RAIDERS OF THE LOST ARK (1981, Spielberg)
It was just a matter of time before I came to this, of course, and no better reason than this film’s 30th birthday this month. And I have 2 Raiders shots I’m posting (the second next week), both oners that I have spent many a minute marveling over. Today’s is the scene in which Brody gives Indiana Jones the go-ahead and issues his ominous warning that the ark is “like nothing you’ve gone after before.”
Instead of an uninteresting scene with much exposition to unload, in this single shot we’re given a snappy, dynamically blocked (lots of to-and-away from camera), short dialogue scene packed with info, which behaves exactly as a good oner should. We get wide shots, CUs, singles, OTSs (over the shoulder), 2 shots, dramatic pans & push-ins, and, of course, one well-placed insert shot. Also look how the wide angle lens stretches the room at the seams – a very useful and typical lens choice for a good oner.
Spielberg Picks up the Pace
For directors, losing control of pacing is always a fear in committing to a oner. If the scene lags in your cut of the film, you’re potentially stuck. But note how Spielberg & actors avoid this by making the dialogue really clip along, taking no chances by employing that old Hawksian technique of barreling through the exchange.
One common and useful “oner” trick is to have both the actors facing the same direction. I love how Spielberg does that here with Harrison Ford packing his bag at 1:00 — a perfectly natural motivation for an otherwise unnatural blocking. The PUSH IN to Brody when the moment turns supernatural in tone is inspired! So simple, effective and organic.
The music really guides us beautifully through the shot, too, transitioning us from moment to moment. Just as Indy ponders Marion, her haunting theme evokes his history with her (that theme slays me), and then no sooner segues into the ark’s ghostly motif, making us just as apprehensive as Brody (and what a performance moment from Denholm Elliot). Man, John Williams scored that impeccably and provides some important glue to this single shot of many ideas.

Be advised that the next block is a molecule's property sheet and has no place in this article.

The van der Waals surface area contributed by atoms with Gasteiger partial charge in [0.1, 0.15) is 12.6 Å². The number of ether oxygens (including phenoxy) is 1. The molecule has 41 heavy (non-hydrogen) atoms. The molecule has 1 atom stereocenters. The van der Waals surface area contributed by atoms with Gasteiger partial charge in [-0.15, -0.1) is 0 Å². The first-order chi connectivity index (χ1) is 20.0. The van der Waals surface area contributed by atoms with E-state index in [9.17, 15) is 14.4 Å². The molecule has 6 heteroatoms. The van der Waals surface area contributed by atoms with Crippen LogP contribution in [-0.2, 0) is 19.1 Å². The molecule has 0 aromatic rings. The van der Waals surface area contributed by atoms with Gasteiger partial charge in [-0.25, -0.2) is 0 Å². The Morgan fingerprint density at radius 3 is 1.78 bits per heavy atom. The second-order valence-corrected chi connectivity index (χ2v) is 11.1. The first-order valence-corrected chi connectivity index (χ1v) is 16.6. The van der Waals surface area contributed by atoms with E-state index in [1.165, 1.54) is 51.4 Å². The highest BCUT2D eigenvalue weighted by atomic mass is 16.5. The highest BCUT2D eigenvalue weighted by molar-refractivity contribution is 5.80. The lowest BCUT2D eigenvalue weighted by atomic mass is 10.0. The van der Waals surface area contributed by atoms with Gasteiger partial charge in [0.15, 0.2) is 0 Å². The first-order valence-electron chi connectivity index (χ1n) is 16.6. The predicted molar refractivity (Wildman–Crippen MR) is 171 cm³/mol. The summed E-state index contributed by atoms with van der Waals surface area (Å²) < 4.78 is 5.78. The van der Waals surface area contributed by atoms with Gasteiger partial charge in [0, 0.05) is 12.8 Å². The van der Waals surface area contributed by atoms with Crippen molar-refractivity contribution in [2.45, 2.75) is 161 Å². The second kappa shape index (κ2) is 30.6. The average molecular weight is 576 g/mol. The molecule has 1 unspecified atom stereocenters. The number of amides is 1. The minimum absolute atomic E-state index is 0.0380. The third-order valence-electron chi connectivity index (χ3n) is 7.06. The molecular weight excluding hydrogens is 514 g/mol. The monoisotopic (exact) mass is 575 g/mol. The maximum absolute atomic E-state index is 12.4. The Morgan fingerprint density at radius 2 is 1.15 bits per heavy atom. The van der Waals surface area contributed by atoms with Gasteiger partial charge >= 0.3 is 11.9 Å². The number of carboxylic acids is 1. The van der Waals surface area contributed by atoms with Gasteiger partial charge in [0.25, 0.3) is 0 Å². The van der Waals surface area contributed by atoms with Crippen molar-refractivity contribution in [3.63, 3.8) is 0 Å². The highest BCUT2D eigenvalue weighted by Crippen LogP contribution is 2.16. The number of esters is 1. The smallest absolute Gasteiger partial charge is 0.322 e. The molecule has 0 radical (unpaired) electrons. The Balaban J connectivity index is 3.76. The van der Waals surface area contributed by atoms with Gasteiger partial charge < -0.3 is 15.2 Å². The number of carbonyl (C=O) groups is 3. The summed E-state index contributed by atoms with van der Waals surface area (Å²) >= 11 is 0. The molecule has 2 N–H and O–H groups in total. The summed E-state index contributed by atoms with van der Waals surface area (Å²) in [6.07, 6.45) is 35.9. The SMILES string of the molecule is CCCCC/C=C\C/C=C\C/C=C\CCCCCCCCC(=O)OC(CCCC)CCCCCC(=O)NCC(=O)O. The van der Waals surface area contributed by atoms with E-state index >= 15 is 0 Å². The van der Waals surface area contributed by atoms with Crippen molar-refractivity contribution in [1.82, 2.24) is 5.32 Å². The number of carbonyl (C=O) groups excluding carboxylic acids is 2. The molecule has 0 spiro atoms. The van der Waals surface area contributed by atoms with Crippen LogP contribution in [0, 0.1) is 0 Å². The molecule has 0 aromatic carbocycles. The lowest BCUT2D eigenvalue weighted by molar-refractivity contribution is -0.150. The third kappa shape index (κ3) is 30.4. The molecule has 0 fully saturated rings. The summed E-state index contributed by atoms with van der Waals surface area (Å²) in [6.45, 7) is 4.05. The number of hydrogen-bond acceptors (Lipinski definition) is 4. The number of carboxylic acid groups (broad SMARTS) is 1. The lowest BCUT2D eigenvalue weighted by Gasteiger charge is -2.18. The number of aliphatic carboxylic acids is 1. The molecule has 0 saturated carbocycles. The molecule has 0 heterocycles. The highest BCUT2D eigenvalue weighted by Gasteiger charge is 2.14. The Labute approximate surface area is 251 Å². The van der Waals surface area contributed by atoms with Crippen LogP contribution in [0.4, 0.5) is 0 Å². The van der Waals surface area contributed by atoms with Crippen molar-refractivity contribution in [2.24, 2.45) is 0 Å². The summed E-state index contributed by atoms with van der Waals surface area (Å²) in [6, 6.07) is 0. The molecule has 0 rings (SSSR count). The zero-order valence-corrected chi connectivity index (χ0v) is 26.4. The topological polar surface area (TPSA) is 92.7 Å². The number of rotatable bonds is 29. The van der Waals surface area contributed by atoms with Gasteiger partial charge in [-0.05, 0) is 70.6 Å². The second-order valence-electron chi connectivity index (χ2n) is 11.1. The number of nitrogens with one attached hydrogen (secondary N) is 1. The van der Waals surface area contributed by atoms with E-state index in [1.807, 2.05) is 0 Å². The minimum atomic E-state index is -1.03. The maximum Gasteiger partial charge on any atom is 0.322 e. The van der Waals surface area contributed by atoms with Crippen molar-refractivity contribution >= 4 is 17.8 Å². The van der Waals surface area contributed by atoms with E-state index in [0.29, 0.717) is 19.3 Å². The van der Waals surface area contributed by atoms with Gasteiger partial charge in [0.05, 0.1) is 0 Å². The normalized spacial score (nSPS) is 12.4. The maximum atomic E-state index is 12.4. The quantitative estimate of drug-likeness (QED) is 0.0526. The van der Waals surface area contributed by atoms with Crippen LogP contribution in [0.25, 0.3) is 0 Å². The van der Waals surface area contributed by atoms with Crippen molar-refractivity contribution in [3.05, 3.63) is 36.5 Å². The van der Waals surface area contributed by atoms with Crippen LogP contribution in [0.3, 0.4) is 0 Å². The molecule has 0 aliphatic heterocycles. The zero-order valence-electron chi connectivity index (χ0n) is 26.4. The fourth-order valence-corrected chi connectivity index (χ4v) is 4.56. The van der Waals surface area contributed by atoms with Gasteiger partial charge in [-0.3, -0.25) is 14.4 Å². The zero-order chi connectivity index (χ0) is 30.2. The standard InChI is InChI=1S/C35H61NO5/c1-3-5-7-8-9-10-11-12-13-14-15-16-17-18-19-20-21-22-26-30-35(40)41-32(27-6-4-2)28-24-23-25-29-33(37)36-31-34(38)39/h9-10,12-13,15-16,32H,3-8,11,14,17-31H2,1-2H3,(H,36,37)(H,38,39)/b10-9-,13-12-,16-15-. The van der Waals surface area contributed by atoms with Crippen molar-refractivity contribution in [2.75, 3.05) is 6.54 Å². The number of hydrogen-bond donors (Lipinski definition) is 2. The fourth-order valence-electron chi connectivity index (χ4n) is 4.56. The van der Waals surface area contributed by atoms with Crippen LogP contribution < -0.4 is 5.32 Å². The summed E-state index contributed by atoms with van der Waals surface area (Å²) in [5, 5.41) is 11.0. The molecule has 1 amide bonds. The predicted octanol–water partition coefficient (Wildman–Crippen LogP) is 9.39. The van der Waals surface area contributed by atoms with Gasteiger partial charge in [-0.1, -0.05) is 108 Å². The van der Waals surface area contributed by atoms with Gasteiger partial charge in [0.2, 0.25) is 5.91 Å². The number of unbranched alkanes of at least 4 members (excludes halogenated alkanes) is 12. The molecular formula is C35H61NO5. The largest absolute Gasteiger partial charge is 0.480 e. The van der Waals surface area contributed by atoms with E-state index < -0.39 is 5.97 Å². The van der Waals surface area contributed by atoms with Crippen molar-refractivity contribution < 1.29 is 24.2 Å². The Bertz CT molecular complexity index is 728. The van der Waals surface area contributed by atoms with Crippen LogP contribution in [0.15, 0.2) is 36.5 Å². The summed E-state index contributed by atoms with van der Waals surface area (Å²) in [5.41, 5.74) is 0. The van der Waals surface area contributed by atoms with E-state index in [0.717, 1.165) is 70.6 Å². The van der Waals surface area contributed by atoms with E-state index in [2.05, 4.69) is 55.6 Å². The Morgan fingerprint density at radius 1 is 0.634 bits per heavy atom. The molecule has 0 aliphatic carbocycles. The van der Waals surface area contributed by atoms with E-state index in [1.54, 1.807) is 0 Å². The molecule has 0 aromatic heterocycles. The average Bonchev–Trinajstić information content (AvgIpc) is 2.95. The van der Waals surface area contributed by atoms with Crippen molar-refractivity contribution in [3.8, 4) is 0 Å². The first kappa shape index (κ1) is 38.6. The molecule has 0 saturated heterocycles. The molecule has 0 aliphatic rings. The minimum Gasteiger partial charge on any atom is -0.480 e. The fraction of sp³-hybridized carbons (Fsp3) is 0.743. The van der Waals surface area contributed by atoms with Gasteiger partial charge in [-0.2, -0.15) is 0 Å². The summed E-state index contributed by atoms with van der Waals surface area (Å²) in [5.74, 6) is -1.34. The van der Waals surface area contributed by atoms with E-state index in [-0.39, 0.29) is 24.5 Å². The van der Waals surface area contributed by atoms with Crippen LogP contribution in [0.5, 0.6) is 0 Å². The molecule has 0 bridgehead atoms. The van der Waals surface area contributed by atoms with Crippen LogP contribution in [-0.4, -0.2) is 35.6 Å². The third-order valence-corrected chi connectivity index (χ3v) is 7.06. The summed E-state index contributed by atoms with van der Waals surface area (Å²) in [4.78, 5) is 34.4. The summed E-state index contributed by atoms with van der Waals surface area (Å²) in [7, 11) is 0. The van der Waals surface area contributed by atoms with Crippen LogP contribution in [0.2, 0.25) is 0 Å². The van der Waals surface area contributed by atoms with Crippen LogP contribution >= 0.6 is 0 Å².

Sometimes oners can seem too showy or forced, but every actor and camera move here is perfectly motivated, and this oner seems to fit effortlessly with the content of the scene. As a director, I think such scenes pop out at you as oners from the script. If you obey that instinct, it usually works out well, though getting some inserts here and there for pacing insurance — to allow you to trim if necessary — can be a good bet.
What’s more, the cut-away insert shot of the gun reveal, in addition to being the perfect punctuation of the beat, might have allowed Spielberg to get the pistol’s landing position in the suitcase exactly right; it’s reasonable to hypothesize that Ford tossed the weapon a half dozen times to get it to lay just right The insert shot provides a break in the master, so Spielberg wouldn’t have to film the scene from the top with each throw of the gun.
I first saw this movie when I was 10 (story here if you haven’t read it already), the perfect age to experience it. While it’s surely a timeless movie, nothing will compare to that first, thrilling viewing. Would love to hear your stories of seeing this amazing movie for the first time.